Letter from Joshua Reichert, Managing Director, Pew Environment Group, to Secretary of Interior Ken Salazar

May 20, 2009

The Honorable Ken Salazar
Secretary of the Interior
Department of the Interior
1849 C Street, N.W.
Washington, D.C. 20240

Dear Secretary Salazar:

Earlier this month, you recognized an important symbol of American liberty, and the Department's initiative to allow visitors into the crown of the Statue of Liberty was widely applauded. This week, as the summer vacation season begins, we urge you to again take decisive action—this time to protect one of the most visible symbols of America's natural heritage and a much loved vacation destination, the Grand Canyon.

More than a century ago, the great conservation President Theodore Roosevelt went to the Grand Canyon's north rim and called for its protection. “Leave it as it is,” he said. “You cannot improve on it. The ages have been at work on it, and man can only mar it.” Roughly a decade later, President Woodrow Wilson signed landmark legislation to establish the Grand Canyon National Park.

Because of their foresight, today roughly five million people from around the world visit the Grand Canyon each year to witness its majestic splendor and enjoy this uniquely endowed natural museum. The National Park Service estimates that this World Heritage site contributes thousands of jobs and more than $750 million annually to the economy of the Colorado Plateau. The Colorado River, the flow of which has shaped the canyon's dramatic twists and turns, sustains a remarkable range of fish, plant and wildlife species. It also is an important source of water for more than 25 million people downstream including residents of the Las Vegas and Los Angeles Metropolitan Areas.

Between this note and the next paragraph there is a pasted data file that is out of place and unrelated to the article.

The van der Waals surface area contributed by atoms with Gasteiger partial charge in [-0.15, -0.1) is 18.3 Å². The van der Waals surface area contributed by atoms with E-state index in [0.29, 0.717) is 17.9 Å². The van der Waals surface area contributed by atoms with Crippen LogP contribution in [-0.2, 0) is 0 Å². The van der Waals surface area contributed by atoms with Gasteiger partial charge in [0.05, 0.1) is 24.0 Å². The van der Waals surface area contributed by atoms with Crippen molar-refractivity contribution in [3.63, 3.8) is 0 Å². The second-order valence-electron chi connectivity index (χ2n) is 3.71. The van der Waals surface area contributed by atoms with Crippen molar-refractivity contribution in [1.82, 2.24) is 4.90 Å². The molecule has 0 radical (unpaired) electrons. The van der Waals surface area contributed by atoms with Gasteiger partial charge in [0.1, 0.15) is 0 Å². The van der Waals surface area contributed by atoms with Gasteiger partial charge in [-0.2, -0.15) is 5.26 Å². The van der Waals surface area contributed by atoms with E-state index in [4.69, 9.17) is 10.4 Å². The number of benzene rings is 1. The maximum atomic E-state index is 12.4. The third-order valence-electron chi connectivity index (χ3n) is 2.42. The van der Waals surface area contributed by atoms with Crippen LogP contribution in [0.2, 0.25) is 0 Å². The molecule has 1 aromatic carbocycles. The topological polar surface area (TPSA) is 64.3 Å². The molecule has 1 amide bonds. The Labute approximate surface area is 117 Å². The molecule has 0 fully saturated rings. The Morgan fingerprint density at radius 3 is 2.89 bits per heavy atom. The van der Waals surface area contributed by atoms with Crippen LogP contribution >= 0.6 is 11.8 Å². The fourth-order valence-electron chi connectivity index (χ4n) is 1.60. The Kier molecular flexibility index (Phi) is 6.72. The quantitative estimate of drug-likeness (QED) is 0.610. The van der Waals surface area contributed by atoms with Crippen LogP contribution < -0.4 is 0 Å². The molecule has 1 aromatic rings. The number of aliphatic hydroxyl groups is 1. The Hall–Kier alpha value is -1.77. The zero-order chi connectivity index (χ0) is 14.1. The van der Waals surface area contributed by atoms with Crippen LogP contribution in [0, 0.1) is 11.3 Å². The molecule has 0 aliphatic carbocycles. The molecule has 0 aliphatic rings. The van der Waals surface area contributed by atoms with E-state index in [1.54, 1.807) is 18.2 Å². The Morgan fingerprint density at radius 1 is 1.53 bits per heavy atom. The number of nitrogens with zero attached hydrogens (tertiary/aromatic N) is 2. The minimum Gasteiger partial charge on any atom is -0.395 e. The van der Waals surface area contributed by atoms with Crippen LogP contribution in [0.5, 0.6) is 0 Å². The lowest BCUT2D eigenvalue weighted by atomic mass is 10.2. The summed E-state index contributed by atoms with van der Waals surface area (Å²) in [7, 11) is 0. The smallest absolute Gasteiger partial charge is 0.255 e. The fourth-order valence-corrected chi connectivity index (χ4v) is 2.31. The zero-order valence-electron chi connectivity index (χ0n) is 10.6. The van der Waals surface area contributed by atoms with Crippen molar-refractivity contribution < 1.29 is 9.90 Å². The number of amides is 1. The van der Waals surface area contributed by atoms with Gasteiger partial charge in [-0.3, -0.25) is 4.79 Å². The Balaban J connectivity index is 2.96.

But today this crown jewel of the National Park System and wonder of the world is threatened.

As you know, thanks to an outdated federal law enacted in the 19th century, the mining of gold, uranium and other metals is given priority over almost everything else on most public lands in the West. This antiquated policy, designed for pioneers and pack mules, has resulted in a rash of new mining claims staked near the Park boundaries.

Last year, the House Committee on Natural Resources, at the urging of state and local officials, conservationists, tribal groups and major water utilities, called on the Department of Interior to withdraw roughly one million acres of public land in the Grand Canyon environs from new claimstaking. Such a withdrawal would not impact existing valid claims, but would assure that critical non-mining values are recognized and protected. Because the previous administration took no action on the withdrawal request, however, the Grand Canyon and its lifeblood, the Colorado River, remain at risk from mining and associated industrial development.

Now, as families across America are making their summer vacation plans, many will heed the words of President Roosevelt, who described the Grand Canyon “as the one great sight which every American … should see.” To ensure the park's protection for this and future generations of Americans, We urge you to place the national forest and other public lands surrounding the Grand Canyon National Park off limits to new mining claims. Taking this decisive action would send an important signal that President Barack Obama is committed to changing the way our public lands have been managed. It would also demonstrate that, like Roosevelt, he is determined to protect this wondrous gift “for all who come after.”


Josh Reichert, Pew Environment Managing Director

Joshua Reichert
Managing Director, Pew Environment Group